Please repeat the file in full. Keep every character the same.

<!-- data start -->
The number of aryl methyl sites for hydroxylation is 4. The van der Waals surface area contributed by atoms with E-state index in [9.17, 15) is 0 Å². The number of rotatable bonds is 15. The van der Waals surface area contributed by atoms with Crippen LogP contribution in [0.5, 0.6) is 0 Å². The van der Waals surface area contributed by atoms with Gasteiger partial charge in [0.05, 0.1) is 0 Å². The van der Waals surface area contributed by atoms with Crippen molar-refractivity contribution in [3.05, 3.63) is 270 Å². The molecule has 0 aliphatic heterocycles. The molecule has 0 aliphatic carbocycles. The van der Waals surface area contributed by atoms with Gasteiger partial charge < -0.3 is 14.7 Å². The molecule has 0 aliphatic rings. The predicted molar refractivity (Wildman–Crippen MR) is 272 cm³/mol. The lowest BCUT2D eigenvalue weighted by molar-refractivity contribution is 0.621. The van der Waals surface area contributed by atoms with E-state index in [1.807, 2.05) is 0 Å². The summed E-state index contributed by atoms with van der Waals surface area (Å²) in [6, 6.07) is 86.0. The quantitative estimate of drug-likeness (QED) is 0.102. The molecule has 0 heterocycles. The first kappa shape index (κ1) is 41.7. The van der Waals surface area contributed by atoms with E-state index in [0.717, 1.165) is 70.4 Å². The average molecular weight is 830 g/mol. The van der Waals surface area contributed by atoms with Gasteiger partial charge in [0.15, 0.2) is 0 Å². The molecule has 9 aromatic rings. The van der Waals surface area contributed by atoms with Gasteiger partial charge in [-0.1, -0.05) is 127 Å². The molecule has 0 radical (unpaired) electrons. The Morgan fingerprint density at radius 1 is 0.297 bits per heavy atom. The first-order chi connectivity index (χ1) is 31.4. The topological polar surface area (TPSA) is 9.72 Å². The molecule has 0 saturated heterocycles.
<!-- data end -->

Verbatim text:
The number of aryl methyl sites for hydroxylation is 4. The van der Waals surface area contributed by atoms with E-state index in [9.17, 15) is 0 Å². The number of rotatable bonds is 15. The van der Waals surface area contributed by atoms with Crippen LogP contribution in [0.5, 0.6) is 0 Å². The van der Waals surface area contributed by atoms with Gasteiger partial charge in [0.05, 0.1) is 0 Å². The van der Waals surface area contributed by atoms with Crippen molar-refractivity contribution in [3.05, 3.63) is 270 Å². The molecule has 0 aliphatic heterocycles. The molecule has 0 aliphatic carbocycles. The van der Waals surface area contributed by atoms with Gasteiger partial charge < -0.3 is 14.7 Å². The molecule has 0 aliphatic rings. The predicted molar refractivity (Wildman–Crippen MR) is 272 cm³/mol. The lowest BCUT2D eigenvalue weighted by molar-refractivity contribution is 0.621. The van der Waals surface area contributed by atoms with E-state index in [1.807, 2.05) is 0 Å². The summed E-state index contributed by atoms with van der Waals surface area (Å²) in [6, 6.07) is 86.0. The quantitative estimate of drug-likeness (QED) is 0.102. The molecule has 0 heterocycles. The first kappa shape index (κ1) is 41.7. The van der Waals surface area contributed by atoms with E-state index in [0.717, 1.165) is 70.4 Å². The average molecular weight is 830 g/mol. The van der Waals surface area contributed by atoms with Gasteiger partial charge in [0.15, 0.2) is 0 Å². The molecule has 9 aromatic rings. The van der Waals surface area contributed by atoms with Gasteiger partial charge in [-0.1, -0.05) is 127 Å². The molecule has 0 radical (unpaired) electrons. The Morgan fingerprint density at radius 1 is 0.297 bits per heavy atom. The first-order chi connectivity index (χ1) is 31.4. The topological polar surface area (TPSA) is 9.72 Å². The molecule has 0 saturated heterocycles.